An encounter with Jesus is a call for transformation. Such is the story of Zacchaeus. Jesus noticed him watching from a tree and invited himself for dinner. Zacchaeus must have known Jesus often preached against those with wealth who took advantage of others—as was the reputation of tax collectors such as Zacchaeus—but accepted the hosting request. After dinner, Zacchaeus announced that everyone from whom he had taken too much would receive back four times the amount. That was on top of giving away half his existing wealth to the economically marginalized.
Zacchaeus not only returned what he had received, he gave back more. Apparently he recognized that the losses experienced by the people from whom he got his wealth set them back and they now needed additional resources to improve their lives. Zacchaeus now saw that his personal history required responsibility for reparations.
Zacchaeus is an analogy for climate justice.
“Historical responsibility” is the first principle of any notions of fairness, including climate justice. Whoever caused something is responsible. Canada is part of a block of industrialized, wealthy nations, primarily in the Global North, that are responsible for 92 percent of climate-changing carbon emissions historically.
On the table at international negotiations this year is something called “loss and damage.” After three decades of trying, the countries most vulnerable to rising seas, crop failures, floods, wrecked infrastructure, lost social cohesion, disappearing ways of life and other climate damages—countries often least able to cope with these climate-related losses—have convinced the powerful of the world that they deserve assistance in recovering from that which they did not cause.
Climate change has erased one-fifth of vulnerable countries’ wealth over the past two decades, according to a report by the coalition of countries known as the Vulnerable 20 Group. Canada has contributed more emissions than the continent of Africa and still emits more than its “fair share,” adding further injury to existing damage. Interestingly, Canada is on the committee working out details for a loss and damage fund. Let’s just say that the devil is in the details.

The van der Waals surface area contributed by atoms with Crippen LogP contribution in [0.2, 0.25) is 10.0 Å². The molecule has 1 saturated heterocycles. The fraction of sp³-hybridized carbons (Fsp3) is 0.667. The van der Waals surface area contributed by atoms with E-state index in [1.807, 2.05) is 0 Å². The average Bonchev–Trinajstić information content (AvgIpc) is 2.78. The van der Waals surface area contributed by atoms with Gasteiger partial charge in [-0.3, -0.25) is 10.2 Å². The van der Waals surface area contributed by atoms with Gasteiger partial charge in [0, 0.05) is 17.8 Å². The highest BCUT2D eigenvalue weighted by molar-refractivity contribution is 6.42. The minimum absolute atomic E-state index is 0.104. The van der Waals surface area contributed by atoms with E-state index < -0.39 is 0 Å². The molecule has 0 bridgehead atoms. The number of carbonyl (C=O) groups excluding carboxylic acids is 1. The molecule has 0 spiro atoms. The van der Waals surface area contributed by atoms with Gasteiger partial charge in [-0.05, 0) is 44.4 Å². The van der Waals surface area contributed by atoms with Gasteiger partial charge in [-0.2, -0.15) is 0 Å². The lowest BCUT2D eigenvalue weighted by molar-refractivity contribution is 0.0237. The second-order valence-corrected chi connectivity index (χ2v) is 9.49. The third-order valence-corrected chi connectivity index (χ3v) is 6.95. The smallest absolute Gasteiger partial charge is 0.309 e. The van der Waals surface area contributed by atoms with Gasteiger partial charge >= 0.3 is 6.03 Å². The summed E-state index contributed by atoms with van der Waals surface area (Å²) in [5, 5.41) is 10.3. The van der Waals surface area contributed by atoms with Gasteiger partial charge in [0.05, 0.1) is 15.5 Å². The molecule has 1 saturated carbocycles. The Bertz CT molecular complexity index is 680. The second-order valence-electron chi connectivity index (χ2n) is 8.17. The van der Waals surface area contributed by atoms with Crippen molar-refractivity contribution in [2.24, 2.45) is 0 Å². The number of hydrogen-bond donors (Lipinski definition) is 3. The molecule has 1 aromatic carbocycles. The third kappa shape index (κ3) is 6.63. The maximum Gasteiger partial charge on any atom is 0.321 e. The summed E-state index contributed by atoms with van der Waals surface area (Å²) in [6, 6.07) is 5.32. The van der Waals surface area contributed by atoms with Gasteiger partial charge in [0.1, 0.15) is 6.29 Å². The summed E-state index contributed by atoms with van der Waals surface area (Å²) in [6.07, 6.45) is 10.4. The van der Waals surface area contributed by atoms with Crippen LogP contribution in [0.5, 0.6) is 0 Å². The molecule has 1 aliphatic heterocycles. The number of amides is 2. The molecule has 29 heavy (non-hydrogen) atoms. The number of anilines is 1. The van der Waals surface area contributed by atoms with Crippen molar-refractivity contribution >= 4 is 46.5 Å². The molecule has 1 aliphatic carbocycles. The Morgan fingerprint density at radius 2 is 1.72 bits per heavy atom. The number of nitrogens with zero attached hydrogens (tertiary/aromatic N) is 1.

The details include how the loss and damage fund will have adequate resources to cover the effects of the changing climate. The form of funding is another detail; grants are better than loans, since the latter add to the debt crisis that already causes many countries to send money back to lenders in the Global North by reducing health, education and social programs. Perhaps the most important detail is ensuring that affected countries lead decision-making in the loss and damage program. Fund details are to be presented at the annual United Nations climate meeting in December.
Climate “reparations” is a more accurate term for “loss and damage.” Reparations refer to financial payment for past harms, like Zacchaeus demonstrated. Loss and damage funding is repayment to peoples marginalized by a global system that has created both economic subordination and the crisis of climate change.
Civil society organizations from South and North will be ramping up advocacy for an effective loss and damage program. These include For the Love of Creation (of which the Mennonite Central Committee is an actively engaged member) and the church-based justice network KAIROS, which will release a policy brief on loss and damage in early autumn.
I had a hand in creating that KAIROS document. You and I have a hand in advocating to our political leaders that we want to see justice done, in the spirit of Zacchaeus.
Randy Haluza-DeLay lives in Toronto and can be reached at email@example.com.